So let’s imagine that we are setting policy here for the public higher education institutions only. We decide that the current public system makes no sense. We decide that we want to do college in college and high school in high school. The next step is to set up a typology of institutions in the public postsecondary system. Say, community colleges, technical colleges, polytechnics, state universities, applied universities, research universities and so on, whatever makes sense for your state.
Now we decide that we want each class of institution to have entrance standards that are competitive with the standards in similar institutions in countries that are leading the world in education achievement and, at the same time, enrolling large numbers of people and, finally, are enjoying completion rates much higher than those typical in the United States. We ask employers to do the same thing for entry-level standards for jobs available to people who want to enter the workforce right out of high school and for the jobs requiring two or three years of college rather than four.
The standards could be expressed in terms of scores on tests, but we decide instead to express them in terms of grades that the student must get on standard courses that are assessed statewide or nationally. Students heading right into the workforce would have to take specified standard courses but would also have to pass practical tests that showed they could use their knowledge to accomplish the tasks that they will be expected to do right out of school. That way, we could be sure that poor and minority students have the same opportunity to learn that other students have. For each class of institution, program or job, the students would know which courses they would have to take and what grades they would have to make to be admitted to the programs of their choice. The tests and grading system would also be standardized so everyone could be sure that the grade means the same thing everywhere.
I have just described the way most education and training systems work in most of the countries with much better-educated workforces than the United States. It is called a qualifications system. The expectations are crystal clear. Everyone knows what it takes to be ready for each class of postsecondary institution and for each job training program.
The same holds, in most cases, for the transition from middle school to high school and from the transition from the end of the sophomore year in high school into the more specialized programs in the upper division of high school. Many pathways are possible through the skein of qualifications. Students can start with one set of goals, change goals, and go up another pathway. Most such systems are not time bound. That is, it is never too late to enroll in a program to achieve any qualifications in the series. Different kinds of institutions are available to provide people from every kind of background the support they need to obtain any qualification at any age.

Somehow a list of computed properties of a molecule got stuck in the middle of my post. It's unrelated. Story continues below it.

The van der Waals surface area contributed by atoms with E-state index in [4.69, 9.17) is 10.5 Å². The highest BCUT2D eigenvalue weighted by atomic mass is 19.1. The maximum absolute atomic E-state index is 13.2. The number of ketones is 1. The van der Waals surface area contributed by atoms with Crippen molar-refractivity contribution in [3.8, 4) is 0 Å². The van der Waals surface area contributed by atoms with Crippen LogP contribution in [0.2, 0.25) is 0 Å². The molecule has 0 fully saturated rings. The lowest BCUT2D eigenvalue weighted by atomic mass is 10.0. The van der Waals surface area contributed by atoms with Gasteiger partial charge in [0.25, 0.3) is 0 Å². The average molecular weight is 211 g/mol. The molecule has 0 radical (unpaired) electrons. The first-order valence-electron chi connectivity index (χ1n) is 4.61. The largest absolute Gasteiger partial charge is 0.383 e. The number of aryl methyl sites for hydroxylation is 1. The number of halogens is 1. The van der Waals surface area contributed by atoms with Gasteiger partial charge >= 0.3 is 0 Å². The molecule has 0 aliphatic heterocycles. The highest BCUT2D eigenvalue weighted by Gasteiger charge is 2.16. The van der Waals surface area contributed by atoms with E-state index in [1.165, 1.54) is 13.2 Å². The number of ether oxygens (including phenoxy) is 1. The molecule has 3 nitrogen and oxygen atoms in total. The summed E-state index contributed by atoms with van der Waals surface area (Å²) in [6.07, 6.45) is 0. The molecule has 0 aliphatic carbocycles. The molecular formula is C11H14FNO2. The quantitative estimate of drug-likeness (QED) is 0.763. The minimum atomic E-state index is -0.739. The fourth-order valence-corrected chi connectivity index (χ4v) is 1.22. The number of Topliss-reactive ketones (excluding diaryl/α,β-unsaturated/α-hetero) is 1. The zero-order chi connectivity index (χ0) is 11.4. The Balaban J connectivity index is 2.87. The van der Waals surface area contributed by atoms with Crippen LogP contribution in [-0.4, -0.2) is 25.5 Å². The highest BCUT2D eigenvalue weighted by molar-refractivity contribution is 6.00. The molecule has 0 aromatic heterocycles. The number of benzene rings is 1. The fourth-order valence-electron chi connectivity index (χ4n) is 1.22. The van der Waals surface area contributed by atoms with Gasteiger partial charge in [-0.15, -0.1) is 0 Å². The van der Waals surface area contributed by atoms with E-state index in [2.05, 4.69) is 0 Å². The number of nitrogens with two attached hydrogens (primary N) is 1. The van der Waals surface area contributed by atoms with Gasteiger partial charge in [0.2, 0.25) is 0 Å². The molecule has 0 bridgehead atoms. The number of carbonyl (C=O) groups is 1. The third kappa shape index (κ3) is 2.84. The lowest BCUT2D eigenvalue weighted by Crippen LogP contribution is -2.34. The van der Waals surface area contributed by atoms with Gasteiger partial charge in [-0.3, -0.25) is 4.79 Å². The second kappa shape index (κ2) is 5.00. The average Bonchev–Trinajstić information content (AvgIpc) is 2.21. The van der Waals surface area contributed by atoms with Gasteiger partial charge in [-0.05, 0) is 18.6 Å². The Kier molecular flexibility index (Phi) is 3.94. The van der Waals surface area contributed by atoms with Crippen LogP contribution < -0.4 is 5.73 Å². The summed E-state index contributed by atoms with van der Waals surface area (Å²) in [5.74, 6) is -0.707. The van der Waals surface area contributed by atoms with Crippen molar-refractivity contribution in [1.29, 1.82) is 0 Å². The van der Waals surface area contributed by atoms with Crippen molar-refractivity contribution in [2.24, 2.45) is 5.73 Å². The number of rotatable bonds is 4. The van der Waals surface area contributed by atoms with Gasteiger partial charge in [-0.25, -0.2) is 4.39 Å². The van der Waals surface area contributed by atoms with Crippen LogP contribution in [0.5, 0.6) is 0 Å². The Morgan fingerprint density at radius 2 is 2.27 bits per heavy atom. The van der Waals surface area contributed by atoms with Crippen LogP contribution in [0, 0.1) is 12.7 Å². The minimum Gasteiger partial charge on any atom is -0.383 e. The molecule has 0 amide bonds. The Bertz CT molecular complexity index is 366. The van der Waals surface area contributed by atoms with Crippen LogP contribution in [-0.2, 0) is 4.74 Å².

What these systems do not do is pretend. They do not pretend that a student is in college when that student is actually in a high school or middle school level program. A 40-year-old person who might want to go to college, but has only an elementary school qualification can find a public institution designed to provide a middle school qualification and then a high school qualification to adults who missed out and want to get back on track. The money is there for them and so are a whole range of supports of the kind that person is likely to need.
In this system, however, no public funds are available to educational institutions that just want to take a student’s money and are not prepared to provide the services that student needs to succeed. Employers and colleges do not have to wonder what a high school diploma means because there are no high school diplomas, only qualifications that make it clear which standard courses the student has taken and how well the student has done against standards that are uniform and widely understood.
Students work much harder in this system because they know exactly what it takes to realize their dreams, whatever those dreams are. The expectations are the same for students everywhere, not different for different students.
In this system, it is quite clear what the schools are accountable for: making sure that every student is able to leave that school with a qualification that will enable them to take the next step, whatever that is. We live in a country in which the majority of students leave high school unprepared to succeed at the next stage. That rarely happens in countries with well-crafted qualifications systems. It is obvious in such systems which schools are failing to get their students ready for the next stage and the state is expected to take the necessary steps to fix it if the school does not.
I am not describing a dream nor am I describing an exotic system that we could not possibly implement on the scale of an American state. I am describing the typical system in high-performing countries. This system, along with the polices that typically surround such a system, go a long way toward explaining their success.
Some of you will think that I have climbed aboard the bandwagon of competency-based systems of education, in which students can go at their own speed, using mainly computer-based instruction, with some coaching from their teachers and test out whenever they are ready. That is not what you will see in the top-performing systems. Instruction is provided not by computers but by highly educated and very well-trained teachers. Most of the assessment is done not by computers but by humans whose judgments on the things that matter most are likely to be much more accurate. The aim in these systems is not to “test out,” but to acquire and learn to apply the kind of complex knowledge and skills that will be required in the emerging workplace.
Anyone interested in a system in which students master high school in high school?
The opinions expressed in Top Performers are strictly those of the author(s) and do not reflect the opinions or endorsement of Editorial Projects in Education, or any of its publications.